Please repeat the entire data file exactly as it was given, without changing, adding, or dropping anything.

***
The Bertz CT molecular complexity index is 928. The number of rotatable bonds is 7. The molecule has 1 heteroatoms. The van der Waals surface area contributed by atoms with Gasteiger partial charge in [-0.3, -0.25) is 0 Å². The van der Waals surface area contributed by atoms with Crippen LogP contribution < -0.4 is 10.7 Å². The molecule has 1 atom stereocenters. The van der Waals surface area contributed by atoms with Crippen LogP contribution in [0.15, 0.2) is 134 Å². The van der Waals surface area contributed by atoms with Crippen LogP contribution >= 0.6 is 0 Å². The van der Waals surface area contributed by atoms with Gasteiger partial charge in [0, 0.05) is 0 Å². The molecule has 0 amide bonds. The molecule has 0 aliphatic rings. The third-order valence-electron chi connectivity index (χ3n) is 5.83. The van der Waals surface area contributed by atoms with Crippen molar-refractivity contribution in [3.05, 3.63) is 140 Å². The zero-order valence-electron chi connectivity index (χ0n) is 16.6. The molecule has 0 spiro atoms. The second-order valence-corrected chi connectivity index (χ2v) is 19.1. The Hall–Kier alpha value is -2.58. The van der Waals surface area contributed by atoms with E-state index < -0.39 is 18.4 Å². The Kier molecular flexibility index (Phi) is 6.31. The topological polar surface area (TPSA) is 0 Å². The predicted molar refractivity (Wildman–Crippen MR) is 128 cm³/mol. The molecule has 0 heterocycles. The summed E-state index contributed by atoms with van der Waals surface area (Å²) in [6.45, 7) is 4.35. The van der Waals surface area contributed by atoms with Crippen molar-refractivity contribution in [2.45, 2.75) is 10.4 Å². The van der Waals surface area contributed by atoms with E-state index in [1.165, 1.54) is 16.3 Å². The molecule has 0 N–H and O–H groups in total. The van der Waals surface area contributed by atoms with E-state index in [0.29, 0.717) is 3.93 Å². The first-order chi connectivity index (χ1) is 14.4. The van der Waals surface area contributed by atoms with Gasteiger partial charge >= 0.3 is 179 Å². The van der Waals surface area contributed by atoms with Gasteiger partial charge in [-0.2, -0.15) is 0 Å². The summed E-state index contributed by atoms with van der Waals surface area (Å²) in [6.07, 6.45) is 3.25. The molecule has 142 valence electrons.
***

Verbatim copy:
The Bertz CT molecular complexity index is 928. The number of rotatable bonds is 7. The molecule has 1 heteroatoms. The van der Waals surface area contributed by atoms with Gasteiger partial charge in [-0.3, -0.25) is 0 Å². The van der Waals surface area contributed by atoms with Crippen LogP contribution < -0.4 is 10.7 Å². The molecule has 1 atom stereocenters. The van der Waals surface area contributed by atoms with Crippen LogP contribution in [0.15, 0.2) is 134 Å². The van der Waals surface area contributed by atoms with Crippen LogP contribution >= 0.6 is 0 Å². The van der Waals surface area contributed by atoms with Gasteiger partial charge in [0, 0.05) is 0 Å². The molecule has 0 amide bonds. The molecule has 0 aliphatic rings. The third-order valence-electron chi connectivity index (χ3n) is 5.83. The van der Waals surface area contributed by atoms with Crippen molar-refractivity contribution in [3.05, 3.63) is 140 Å². The zero-order valence-electron chi connectivity index (χ0n) is 16.6. The molecule has 0 spiro atoms. The second-order valence-corrected chi connectivity index (χ2v) is 19.1. The Hall–Kier alpha value is -2.58. The van der Waals surface area contributed by atoms with E-state index < -0.39 is 18.4 Å². The Kier molecular flexibility index (Phi) is 6.31. The topological polar surface area (TPSA) is 0 Å². The predicted molar refractivity (Wildman–Crippen MR) is 128 cm³/mol. The molecule has 0 heterocycles. The summed E-state index contributed by atoms with van der Waals surface area (Å²) in [6.45, 7) is 4.35. The van der Waals surface area contributed by atoms with Crippen molar-refractivity contribution in [2.45, 2.75) is 10.4 Å². The van der Waals surface area contributed by atoms with E-state index in [1.165, 1.54) is 16.3 Å². The molecule has 0 N–H and O–H groups in total. The van der Waals surface area contributed by atoms with E-state index in [0.29, 0.717) is 3.93 Å². The first-order chi connectivity index (χ1) is 14.4. The van der Waals surface area contributed by atoms with Gasteiger partial charge >= 0.3 is 179 Å². The van der Waals surface area contributed by atoms with Gasteiger partial charge in [-0.2, -0.15) is 0 Å². The summed E-state index contributed by atoms with van der Waals surface area (Å²) in [6.07, 6.45) is 3.25. The molecule has 142 valence electrons.